Roger Pielke, Jr., is a professor in the Department of Environmental Studies at the University of Colorado Boulder. Recipient of the Eduard Brückner Prize for interdisciplinary environmental research, Pielke is a critic of wild claims about the effects of climate change.
In a new video and blog post, Pielke discusses the latest report of the UN’s Intergovernmental Panel on Climate Change. This big report, issued on August 9, 2021, is the one the UN secretary-general called a “code red for humanity.” The secretary-general continued:
“The alarm bells are deafening, and the evidence is irrefutable: greenhouse gas emissions from fossil fuel burning and deforestation are choking our planet and putting billions of people at immediate risk. Global heating is affecting every region on Earth, with many of the changes becoming irreversible.”
Not so fast. This rhetoric, picked up by newspapers around the country, is not only exaggerated, it misstates the findings of the 4000-page report, now called IPCC AR6, says Pielke.
In his blog, Pielke emphasizes two points. First, new estimates of greenhouse gas emissions now and in the future are much smaller than earlier ones (the IPCC’s first report came out in 1990). Second, most extreme weather events have not gotten worse.
“[T]he near-term emissions scenarios of the International Energy Agency have in recent years been successively revised down, even before the COVID-19 pandemic. More generally, the scenarios that underlie much of the work of the Intergovernmental Panel on Climate Change and the research that it assesses are grossly out-of-date. In particular, across the board they depend on a core assumption of increased coal consumption through the rest of the 21st century. That’s not going to happen.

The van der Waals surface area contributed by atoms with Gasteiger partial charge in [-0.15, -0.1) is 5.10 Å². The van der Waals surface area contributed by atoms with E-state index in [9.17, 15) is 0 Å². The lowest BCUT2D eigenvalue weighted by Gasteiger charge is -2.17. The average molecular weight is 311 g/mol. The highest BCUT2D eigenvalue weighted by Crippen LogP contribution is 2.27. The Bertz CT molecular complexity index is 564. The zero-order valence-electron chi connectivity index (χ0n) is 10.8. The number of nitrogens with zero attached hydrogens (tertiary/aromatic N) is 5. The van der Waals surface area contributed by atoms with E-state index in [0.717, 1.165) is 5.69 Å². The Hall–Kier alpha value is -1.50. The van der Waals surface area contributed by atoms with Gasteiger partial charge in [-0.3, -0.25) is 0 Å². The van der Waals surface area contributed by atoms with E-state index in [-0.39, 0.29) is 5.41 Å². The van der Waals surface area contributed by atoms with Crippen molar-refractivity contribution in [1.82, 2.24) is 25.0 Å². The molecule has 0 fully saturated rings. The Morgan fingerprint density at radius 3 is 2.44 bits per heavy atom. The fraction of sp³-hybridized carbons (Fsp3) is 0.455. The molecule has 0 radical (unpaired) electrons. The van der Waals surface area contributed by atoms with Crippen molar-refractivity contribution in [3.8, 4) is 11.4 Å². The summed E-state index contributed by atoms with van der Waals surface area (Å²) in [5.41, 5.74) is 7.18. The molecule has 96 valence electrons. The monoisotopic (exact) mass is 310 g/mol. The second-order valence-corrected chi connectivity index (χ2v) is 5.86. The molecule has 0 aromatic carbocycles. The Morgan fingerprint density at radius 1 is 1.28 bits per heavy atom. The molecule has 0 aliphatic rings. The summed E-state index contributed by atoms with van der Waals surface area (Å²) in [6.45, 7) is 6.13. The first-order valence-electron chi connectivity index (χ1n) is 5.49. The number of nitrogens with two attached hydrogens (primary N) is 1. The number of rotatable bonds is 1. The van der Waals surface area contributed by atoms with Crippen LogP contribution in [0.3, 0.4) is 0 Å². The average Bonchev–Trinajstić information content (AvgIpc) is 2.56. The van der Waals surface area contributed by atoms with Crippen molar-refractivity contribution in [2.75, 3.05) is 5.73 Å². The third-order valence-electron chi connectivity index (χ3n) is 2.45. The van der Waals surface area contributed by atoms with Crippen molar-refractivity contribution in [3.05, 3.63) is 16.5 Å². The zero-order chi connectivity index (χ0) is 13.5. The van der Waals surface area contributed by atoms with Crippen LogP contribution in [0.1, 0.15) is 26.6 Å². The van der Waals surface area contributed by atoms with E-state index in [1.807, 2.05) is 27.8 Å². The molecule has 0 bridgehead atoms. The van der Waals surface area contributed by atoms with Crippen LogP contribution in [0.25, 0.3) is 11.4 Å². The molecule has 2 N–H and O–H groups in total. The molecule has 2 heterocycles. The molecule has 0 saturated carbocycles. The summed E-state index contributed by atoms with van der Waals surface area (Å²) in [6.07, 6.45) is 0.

“This latter point should force a rethink of the current prioritization of studies in climate research, which lean heavily on these out-of-date scenarios.”
On weather events:
Pielke walks his listeners through a list of extreme weather events to determine what the latest IPCC report says about whether or not they have increased to date. Most of them have not. (Succinct statements can be found in the power point slides Pielke uses with the video).
The IPCC reports on a number of impacts from climate change, says Pielke. They are summarized in the table on the left.
Yes, according to the IPCC report, there have been more heat waves, more periods of heavy precipitation, and more of some kinds of drought (but not others).
However, there have not been more flooding, tropical cyclones, winter storms, thunderstorms, tornadoes, hail, lighting, extreme winds, or meteorological drought.
Those findings come from the “official” document on climate change. Pielke’s summaries are well worth looking at.